The Queen offers a compelling new look at Linda Taylor, the woman dubbed the "welfare queen" in the mid-1970s, after public awareness of her welfare fraud turned her into a political prop. Slate editor Josh Levin makes a convincing argument that Taylor's case was drastically oversimplified and used to paint ordinary welfare recipients in a negative light, eventually justifying cuts to welfare and other government assistance programs. The Queen portrays Taylor as an utterly singular individual whose crimes might have included murder. The "welfare queen" stereotype doesn't begin to explain her complicated, disturbing life.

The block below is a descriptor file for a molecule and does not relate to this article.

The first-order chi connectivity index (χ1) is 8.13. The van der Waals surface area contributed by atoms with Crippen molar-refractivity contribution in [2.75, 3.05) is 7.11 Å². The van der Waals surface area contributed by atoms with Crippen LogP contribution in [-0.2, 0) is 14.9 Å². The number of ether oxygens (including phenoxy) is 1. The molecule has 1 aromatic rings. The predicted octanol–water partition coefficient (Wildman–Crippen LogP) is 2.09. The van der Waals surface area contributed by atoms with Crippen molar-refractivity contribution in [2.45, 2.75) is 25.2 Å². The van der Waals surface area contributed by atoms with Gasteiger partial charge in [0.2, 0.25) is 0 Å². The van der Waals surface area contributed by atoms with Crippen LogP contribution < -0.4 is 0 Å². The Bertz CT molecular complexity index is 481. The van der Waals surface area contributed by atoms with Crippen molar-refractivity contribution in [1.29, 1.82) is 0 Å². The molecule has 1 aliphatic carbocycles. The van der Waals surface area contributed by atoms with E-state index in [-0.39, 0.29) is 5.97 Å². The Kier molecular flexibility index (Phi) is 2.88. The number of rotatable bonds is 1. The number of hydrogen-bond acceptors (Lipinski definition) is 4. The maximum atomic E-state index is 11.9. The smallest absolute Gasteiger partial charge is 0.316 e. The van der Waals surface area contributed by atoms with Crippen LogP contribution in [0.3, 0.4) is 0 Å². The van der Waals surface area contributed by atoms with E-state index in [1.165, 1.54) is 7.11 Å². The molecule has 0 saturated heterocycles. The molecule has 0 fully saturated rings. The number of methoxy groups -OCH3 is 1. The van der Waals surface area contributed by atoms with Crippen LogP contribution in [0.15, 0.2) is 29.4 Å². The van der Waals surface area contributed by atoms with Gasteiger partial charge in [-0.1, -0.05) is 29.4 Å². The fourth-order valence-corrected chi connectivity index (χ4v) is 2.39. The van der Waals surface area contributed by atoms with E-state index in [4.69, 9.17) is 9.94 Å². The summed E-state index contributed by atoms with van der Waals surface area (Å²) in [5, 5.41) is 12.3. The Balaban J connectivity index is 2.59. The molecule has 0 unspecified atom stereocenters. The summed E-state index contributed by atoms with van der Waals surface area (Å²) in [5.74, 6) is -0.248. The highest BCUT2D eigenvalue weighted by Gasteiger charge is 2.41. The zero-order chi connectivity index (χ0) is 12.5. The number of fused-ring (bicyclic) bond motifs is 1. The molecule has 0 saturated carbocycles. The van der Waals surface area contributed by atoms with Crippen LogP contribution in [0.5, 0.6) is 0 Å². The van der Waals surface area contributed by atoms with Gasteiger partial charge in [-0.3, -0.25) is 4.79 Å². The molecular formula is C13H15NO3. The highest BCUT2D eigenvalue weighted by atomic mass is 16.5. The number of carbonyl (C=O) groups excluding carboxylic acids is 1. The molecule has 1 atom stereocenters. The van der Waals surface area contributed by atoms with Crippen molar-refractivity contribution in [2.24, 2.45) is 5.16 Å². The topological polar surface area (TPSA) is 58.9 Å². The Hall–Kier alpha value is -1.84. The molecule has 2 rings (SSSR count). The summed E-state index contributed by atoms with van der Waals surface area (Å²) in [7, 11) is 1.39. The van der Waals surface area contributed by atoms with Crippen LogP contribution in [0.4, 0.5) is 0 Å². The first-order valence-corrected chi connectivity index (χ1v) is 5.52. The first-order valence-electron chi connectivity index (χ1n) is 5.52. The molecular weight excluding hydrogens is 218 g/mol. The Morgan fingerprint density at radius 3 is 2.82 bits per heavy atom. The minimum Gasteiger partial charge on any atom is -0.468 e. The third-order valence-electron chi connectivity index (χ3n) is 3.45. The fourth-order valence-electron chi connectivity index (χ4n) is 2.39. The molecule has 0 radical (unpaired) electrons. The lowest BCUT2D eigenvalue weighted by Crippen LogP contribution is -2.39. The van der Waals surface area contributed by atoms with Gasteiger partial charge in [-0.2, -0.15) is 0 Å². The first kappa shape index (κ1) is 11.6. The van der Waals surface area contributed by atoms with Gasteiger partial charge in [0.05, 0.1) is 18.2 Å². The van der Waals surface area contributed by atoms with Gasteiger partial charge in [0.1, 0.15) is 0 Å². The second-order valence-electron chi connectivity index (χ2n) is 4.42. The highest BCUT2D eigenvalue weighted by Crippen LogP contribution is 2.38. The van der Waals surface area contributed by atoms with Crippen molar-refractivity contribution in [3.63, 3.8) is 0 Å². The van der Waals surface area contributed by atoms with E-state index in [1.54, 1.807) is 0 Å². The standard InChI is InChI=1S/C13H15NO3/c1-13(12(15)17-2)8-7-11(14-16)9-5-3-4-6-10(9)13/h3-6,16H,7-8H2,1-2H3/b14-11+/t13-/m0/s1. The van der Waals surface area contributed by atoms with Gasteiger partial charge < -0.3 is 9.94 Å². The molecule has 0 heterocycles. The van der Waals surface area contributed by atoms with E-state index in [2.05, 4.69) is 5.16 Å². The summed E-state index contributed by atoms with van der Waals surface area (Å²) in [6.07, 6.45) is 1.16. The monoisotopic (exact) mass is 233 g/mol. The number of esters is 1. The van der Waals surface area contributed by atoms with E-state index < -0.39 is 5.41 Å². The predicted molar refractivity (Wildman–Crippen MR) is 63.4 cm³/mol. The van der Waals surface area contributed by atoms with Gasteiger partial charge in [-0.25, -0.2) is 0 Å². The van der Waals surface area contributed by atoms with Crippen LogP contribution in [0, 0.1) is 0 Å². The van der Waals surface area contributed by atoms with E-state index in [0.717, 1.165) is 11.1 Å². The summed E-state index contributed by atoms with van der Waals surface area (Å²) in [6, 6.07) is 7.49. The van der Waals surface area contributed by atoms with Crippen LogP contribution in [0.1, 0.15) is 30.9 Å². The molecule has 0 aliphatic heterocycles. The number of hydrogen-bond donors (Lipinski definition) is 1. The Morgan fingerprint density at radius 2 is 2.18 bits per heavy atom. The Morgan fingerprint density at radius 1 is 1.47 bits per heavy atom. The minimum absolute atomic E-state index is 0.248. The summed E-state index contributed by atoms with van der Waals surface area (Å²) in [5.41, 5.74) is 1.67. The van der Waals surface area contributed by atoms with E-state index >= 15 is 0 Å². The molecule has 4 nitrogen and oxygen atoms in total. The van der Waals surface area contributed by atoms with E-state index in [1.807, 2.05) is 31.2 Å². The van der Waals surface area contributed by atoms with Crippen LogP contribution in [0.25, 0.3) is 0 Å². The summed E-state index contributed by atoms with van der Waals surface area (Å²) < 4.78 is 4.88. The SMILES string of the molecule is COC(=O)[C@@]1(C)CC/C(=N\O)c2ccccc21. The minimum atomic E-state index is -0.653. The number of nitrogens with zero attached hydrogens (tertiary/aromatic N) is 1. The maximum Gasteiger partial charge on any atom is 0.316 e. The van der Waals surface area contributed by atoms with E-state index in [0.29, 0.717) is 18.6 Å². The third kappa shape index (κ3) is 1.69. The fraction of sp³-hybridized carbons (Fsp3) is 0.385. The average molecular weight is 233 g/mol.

In roughly the first half of the book, Levin approaches the welfare fraud case that helped turn Taylor into a national symbol. He shows how politicians, especially Ronald Reagan, used her to paint a misleading portrait of the undeserving poor and to engage in dog-whistle racism. As one state senator said: " 'Welfare cheaters' has become the new code word for the poor, for minorities in general and those temporarily down on their luck." In the second half, Levin digs into Taylor's background and tracks her life after the case. He finds a bewildering woman who lied incessantly, used dozens of fake names, manipulated and took advantage of vulnerable people, kidnapped children and was potentially party to multiple murders. Levin finds that her crimes went far beyond welfare fraud, but the justice system was more interested in her politically useful misdeeds. The Queen dispels the "welfare queen" myth by showing how anomalous Taylor was, representative of no one other than herself. --Hank Stephenson, bookseller, Flyleaf Books, Chapel Hill, N.C.